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ACLED Regional Overview – Europe (27 March-2 April 2021)

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Last week in Europe, coronavirus-related demonstrations continued across the region. Environmental activists demonstrated in several countries at the call of Extinction Rebellion. In the United Kingdom, demonstrations against a controversial bill that limits rights to protest continued. Meanwhile, Russia began mobilizing forces from across the country to the border with Ukraine amid aggressive rhetoric from senior Russian officials, signaling a potential surge in fighting in Donbas. Demonstrations against the regime of Alexander Lukashenko continued in Belarus, though showed no signs of gaining momentum, despite calls by opposition leaders for a renewed period of protest.

In the Donbas region in Ukraine, fighting between Ukrainian government forces and Russian-led forces slightly increased last week compared to the week prior. There were 46 armed clashes, 84 shelling incidents, and one fatality reported. However, Ukrainian and Western officials warned around 30 March that Russia had begun massive deployments of troops to the Ukrainian border, including on the occupied Crimean Peninsula. (Ukrayinska Pravda, 30 March 2021; RFE/RL, 31 March). Russian rhetoric towards Ukraine also became markedly more confrontational during this mobilization, with the Russian Foreign Minister warning that if Ukraine were to resume the war in Donbas, it would lead to the destruction of Ukraine (Izvestia, 1 April 2020). This escalation by Russia comes following a failure to agree to new terms for a ceasefire (Hromadske Radio, 31 March 2021). The ceasefire was agreed on in July 2020, and has succeeded in reducing the level of fighting in Donbas. Despite this progress, there remains no clear resolution to the war that would satisfy Ukraine or Russia. Russian troop movements and the accompanying rhetoric are likely intended as signals that it is willing to escalate the conflict. A major Russian offensive against Ukraine remains unlikely, but the level of fighting between Russian-controlled forces in Donbas and the Armed Forces of Ukraine is likely to increase in the coming months.

In Belarus, demonstrations against the regime of Alexander Lukashenko continued in Minsk and other cities across the country last week. However, calls by opposition leaders to increase levels of protest activity have so far produced little effect. This is likely due to ongoing crackdowns and arrests of demonstrators and opposition leadership — such as the arrest of around 200 demonstrators on 27 March in Minsk (RFE/RL, 27 March 2021).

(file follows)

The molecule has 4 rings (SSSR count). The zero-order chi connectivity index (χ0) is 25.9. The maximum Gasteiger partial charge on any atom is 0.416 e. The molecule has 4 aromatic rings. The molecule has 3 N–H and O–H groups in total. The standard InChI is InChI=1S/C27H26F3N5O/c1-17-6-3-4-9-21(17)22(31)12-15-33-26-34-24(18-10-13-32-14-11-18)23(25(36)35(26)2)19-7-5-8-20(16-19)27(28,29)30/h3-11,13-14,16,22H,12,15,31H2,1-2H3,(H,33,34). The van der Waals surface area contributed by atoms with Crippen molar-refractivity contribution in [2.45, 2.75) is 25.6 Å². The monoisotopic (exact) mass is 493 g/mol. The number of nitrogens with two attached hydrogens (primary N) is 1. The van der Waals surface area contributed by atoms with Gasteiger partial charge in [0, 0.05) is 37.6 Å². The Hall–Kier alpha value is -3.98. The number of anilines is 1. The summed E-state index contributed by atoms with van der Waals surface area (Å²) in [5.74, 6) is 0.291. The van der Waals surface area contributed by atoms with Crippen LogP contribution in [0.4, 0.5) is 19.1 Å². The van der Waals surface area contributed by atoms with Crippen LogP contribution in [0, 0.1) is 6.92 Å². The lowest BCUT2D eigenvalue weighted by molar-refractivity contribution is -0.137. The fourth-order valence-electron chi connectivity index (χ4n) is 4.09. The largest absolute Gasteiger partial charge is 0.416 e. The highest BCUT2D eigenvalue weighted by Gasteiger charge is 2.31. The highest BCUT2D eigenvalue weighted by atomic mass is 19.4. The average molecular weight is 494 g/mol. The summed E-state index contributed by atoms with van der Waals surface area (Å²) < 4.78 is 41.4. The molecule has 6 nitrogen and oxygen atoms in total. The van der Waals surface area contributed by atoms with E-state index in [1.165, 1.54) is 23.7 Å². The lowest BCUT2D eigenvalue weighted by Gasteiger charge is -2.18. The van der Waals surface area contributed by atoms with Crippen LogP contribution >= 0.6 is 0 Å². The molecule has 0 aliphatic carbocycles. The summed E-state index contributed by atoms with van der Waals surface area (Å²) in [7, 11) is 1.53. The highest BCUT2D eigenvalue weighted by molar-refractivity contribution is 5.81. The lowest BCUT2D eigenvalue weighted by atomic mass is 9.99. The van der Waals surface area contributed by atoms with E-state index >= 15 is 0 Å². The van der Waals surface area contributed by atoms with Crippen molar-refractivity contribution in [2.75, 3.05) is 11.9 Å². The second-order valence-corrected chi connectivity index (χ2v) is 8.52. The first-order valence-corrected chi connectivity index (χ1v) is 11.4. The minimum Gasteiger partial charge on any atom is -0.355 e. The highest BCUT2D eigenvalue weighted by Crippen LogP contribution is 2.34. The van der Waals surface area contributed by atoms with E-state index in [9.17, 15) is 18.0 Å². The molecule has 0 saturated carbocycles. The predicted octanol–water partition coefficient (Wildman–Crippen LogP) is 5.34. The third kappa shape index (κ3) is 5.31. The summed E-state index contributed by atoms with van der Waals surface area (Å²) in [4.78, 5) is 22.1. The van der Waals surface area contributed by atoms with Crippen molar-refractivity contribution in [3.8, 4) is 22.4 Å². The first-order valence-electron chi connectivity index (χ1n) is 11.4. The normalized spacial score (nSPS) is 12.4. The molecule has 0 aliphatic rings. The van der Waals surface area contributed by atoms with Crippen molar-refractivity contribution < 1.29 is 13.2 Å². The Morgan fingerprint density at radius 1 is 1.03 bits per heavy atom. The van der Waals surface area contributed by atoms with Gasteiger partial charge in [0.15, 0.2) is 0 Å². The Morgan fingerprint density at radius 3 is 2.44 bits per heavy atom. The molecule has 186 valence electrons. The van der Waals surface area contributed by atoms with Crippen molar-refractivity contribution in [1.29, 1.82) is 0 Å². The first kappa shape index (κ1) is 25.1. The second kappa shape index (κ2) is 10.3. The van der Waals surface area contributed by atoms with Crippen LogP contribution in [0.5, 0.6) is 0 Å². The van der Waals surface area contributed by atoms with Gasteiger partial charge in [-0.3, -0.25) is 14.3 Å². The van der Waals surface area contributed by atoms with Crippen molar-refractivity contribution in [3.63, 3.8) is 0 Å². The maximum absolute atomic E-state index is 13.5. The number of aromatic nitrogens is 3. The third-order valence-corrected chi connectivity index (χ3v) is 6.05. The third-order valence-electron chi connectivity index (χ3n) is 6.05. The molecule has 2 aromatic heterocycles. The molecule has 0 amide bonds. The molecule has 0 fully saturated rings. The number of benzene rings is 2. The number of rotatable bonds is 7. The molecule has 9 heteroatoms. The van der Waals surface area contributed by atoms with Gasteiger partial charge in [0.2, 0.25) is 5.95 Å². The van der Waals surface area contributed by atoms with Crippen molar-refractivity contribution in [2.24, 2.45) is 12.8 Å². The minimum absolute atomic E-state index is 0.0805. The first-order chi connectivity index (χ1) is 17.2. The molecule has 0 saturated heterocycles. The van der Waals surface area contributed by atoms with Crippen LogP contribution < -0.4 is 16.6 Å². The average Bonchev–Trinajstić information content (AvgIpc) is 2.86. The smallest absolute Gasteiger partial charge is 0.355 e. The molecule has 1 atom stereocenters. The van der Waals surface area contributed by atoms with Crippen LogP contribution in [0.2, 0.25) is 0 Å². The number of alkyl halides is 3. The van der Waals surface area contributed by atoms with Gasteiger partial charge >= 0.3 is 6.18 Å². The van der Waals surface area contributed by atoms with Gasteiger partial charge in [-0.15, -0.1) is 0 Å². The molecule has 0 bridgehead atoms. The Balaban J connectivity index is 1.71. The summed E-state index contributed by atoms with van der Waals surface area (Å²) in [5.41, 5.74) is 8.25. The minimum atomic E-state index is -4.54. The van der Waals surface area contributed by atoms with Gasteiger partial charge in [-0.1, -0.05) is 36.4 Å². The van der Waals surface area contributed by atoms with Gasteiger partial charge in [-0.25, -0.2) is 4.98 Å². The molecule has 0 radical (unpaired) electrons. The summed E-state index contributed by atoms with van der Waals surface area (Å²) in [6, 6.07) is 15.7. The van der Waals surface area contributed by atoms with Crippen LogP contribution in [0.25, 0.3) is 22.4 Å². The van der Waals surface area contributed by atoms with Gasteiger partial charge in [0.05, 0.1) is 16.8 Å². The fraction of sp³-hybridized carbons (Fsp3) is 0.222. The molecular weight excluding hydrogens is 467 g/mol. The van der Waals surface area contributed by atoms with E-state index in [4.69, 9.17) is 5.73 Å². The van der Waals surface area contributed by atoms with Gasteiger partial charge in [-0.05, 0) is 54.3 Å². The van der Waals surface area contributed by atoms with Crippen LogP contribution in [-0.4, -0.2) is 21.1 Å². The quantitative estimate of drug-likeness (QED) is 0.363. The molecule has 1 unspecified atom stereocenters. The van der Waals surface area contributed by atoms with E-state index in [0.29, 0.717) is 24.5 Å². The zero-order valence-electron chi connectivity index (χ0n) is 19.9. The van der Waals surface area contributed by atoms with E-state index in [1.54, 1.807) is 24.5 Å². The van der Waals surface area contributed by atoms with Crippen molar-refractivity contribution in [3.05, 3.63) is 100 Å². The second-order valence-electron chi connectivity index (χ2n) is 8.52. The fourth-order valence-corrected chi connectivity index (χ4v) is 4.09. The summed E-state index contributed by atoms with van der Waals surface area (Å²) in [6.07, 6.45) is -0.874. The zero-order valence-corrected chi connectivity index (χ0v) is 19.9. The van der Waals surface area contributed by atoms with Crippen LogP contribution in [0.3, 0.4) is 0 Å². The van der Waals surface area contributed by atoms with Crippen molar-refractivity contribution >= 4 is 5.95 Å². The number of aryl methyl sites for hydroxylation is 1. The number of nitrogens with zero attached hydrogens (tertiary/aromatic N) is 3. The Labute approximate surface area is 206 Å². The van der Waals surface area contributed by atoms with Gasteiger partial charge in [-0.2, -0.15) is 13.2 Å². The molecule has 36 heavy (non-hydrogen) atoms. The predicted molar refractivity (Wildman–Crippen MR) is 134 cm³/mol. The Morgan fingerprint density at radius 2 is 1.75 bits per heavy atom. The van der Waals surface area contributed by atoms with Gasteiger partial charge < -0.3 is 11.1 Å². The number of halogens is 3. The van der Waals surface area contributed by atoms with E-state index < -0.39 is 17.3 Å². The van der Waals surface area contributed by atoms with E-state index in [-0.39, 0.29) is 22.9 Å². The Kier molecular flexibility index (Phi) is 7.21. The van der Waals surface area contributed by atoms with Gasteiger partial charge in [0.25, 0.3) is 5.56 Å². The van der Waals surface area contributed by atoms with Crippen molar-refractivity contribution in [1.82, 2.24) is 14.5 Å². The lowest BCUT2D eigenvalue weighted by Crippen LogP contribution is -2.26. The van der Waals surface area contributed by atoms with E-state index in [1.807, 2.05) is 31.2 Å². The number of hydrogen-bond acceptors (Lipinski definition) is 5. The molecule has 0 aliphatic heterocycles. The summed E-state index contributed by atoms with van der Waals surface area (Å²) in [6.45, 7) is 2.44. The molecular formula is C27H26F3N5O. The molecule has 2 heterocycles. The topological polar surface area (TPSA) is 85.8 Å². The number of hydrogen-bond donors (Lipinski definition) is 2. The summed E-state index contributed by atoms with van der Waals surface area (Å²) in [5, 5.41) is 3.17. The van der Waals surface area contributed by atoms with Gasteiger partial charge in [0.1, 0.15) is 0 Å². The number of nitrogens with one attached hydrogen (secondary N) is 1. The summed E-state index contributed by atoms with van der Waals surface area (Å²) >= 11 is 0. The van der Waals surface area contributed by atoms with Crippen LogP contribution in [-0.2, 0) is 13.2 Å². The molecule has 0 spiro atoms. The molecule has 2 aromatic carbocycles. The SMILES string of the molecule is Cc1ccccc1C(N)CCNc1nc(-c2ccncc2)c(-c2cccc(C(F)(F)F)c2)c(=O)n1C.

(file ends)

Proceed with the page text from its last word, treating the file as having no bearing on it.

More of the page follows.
Demonstrations related to the coronavirus pandemic continued across Europe. In Czech Republic, Poland, Bosnia and Herzegovina, Croatia, Slovenia, Estonia, Lithuania, Cyprus, Finland, Denmark, Norway, Spain, France, Germany, San Marino, Italy, Belgium, and Luxembourg, people demonstrated against coronavirus measures. Most prominently, almost a hundred separate demonstration events took place in Romania last week, where protesters, largely supported by the nationalist Alliance for the Unity of Romanians, opposed stricter coronavirus restrictions and the mask mandate (G4media, 30 March 2021; Agerpres, 29 March 2021). In several countries, including the United Kingdom and the Netherlands, demonstrations turned violent. In the United Kingdom, up to 1,000 demonstrators gathered in Bradford to demonstrate against restrictive coronavirus measures (Bradford Telegraph And Argus, 28 March 2021). The demonstration turned violent, when a group of participants attempted to reach a vaccination clinic, and police intervened to stop them. Nine police officers were injured and 13 people were arrested (Bradford Telegraph And Argus, 28 March 2021). In the Netherlands, a demonstration against coronavirus restrictions with around 2,000 participants turned violent. Police officers and their horses were attacked with glass bottles, tree branches, and fireworks when they intervened to enforce coronavirus-containment measures, resulting in injuries and arrests (Het Nieuwsblad, 2 April 2021).

Meanwhile, environmental activists gathered in countries across the region last week at the behest of the environmental group Extinction Rebellion. Under the banner “Money Rebellion”, people demonstrated in the United Kingdom, Italy, France, and Belgium against the global financial system for funding fossil fuel companies. The demonstrations were partly fueled by the recent publication of a report from several NGOs claiming that 60 banks have continued to fund fossil fuel companies since the Paris Climate Agreement was signed in 2015 (Independent, 1 April 2021).

Lastly, in the United Kingdom, under the banner “Kill the Bill”, demonstrations continued across the country against the government’s Police, Crimes, Sentencing and Courts Bill. The bill seeks to impose stricter penalties and restrictions for participants in non-violent demonstrations and to give more powers to the police when intervening in peaceful protests (Evening Post, 2 April 2021; BBC, 22 March 2020).